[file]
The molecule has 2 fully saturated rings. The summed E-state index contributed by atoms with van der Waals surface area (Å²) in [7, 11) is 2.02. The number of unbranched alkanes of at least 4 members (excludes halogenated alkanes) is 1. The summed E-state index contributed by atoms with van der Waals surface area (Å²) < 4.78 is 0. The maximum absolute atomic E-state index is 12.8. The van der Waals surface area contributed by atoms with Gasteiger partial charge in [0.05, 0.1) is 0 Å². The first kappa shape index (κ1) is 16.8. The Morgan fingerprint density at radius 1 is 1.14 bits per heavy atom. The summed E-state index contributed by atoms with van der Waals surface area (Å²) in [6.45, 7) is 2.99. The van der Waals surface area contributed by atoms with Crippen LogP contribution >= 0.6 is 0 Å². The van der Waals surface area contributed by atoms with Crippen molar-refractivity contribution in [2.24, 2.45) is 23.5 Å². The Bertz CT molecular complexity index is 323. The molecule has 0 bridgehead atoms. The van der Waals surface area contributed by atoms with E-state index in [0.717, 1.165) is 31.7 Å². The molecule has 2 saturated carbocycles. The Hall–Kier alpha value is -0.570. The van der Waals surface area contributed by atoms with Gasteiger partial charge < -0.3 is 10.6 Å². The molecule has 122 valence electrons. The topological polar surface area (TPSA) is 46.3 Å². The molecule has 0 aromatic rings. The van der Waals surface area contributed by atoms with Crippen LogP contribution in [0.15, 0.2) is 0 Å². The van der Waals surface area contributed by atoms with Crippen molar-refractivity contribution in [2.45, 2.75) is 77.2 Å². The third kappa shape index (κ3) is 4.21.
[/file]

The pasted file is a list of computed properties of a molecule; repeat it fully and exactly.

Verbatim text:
The molecule has 2 fully saturated rings. The summed E-state index contributed by atoms with van der Waals surface area (Å²) in [7, 11) is 2.02. The number of unbranched alkanes of at least 4 members (excludes halogenated alkanes) is 1. The summed E-state index contributed by atoms with van der Waals surface area (Å²) < 4.78 is 0. The maximum absolute atomic E-state index is 12.8. The van der Waals surface area contributed by atoms with Gasteiger partial charge in [0.05, 0.1) is 0 Å². The first kappa shape index (κ1) is 16.8. The Morgan fingerprint density at radius 1 is 1.14 bits per heavy atom. The summed E-state index contributed by atoms with van der Waals surface area (Å²) in [6.45, 7) is 2.99. The van der Waals surface area contributed by atoms with Crippen LogP contribution >= 0.6 is 0 Å². The van der Waals surface area contributed by atoms with Crippen molar-refractivity contribution in [2.24, 2.45) is 23.5 Å². The Bertz CT molecular complexity index is 323. The molecule has 0 bridgehead atoms. The van der Waals surface area contributed by atoms with E-state index in [0.717, 1.165) is 31.7 Å². The molecule has 2 saturated carbocycles. The Hall–Kier alpha value is -0.570. The van der Waals surface area contributed by atoms with Gasteiger partial charge < -0.3 is 10.6 Å². The molecule has 122 valence electrons. The topological polar surface area (TPSA) is 46.3 Å². The molecule has 0 aromatic rings. The van der Waals surface area contributed by atoms with Crippen LogP contribution in [0.15, 0.2) is 0 Å². The van der Waals surface area contributed by atoms with Crippen molar-refractivity contribution in [2.45, 2.75) is 77.2 Å². The third kappa shape index (κ3) is 4.21.